Most of the commoners and Han officials below the third tier did not have the privilege of engaging with this multi-cultural luxury consumption unless their wealth exceeded one million silver taels. Most of the Qing elites maintained their proto-ethnic material cultural distinctions which formed based on their location, ancestral way of living, and occupation. The Han gentry and officials preferred porcelain, silk, and jade. They developed an antiquarian taste, as described by the ‘snowball theory of Han’, absorbing the luxury material preferences of the previous central plain elites.


The less affluent Manchu and Mongol bannermen inherited their ancestral taste and remained distinct from the Han culture throughout the Qing period. They preferred cotton and fur robes and textiles. They liked animals and sought artisans to carve them into household decorations. They practiced the martial arts, owned weaponry, and most of them rode horses.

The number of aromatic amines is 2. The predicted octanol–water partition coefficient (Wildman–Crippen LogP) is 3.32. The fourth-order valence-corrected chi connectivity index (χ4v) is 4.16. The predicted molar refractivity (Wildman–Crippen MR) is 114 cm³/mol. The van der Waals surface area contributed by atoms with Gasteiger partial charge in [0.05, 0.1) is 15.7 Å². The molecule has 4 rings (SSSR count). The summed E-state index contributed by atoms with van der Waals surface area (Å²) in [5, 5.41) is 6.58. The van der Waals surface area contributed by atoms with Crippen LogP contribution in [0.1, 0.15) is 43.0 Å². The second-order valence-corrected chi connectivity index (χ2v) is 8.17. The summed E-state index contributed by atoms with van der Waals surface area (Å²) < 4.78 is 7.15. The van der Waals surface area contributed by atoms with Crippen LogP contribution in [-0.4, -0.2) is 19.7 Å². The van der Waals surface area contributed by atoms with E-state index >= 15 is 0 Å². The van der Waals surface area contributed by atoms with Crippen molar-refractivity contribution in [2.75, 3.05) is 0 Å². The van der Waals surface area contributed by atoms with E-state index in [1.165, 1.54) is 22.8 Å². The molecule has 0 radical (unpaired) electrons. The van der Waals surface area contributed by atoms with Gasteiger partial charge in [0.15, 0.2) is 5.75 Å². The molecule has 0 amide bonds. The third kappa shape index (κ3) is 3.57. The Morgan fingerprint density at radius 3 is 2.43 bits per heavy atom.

Manchu and Mongol shared much of their material culture. But Mongol bannermen, unlike Manchu bannermen who sometimes adopted a multicultural persona, remained more distinct as northern military Mongol bannermen, possessing large amounts of luxury fur and python robes, gold and metal utensils, chanting beads, weapons, and horses.


The three groups of major core ruling elites, viz. Manchu, Mongols, and Han, remained largely distinct and lived differently throughout the period. The Qing government’s assigned cultural categorization reflected the material cultural identity of the elites. The Qing government created a multi-cultural empire where they maintained complicated ties with distinct cultural elites. This study shows a dualism in culture, not only between the Manchus and the rest of the elites as proposed by Karl August Wittfogel, but also between a united hybrid Qing culture and the distinct proto-ethnic cultures.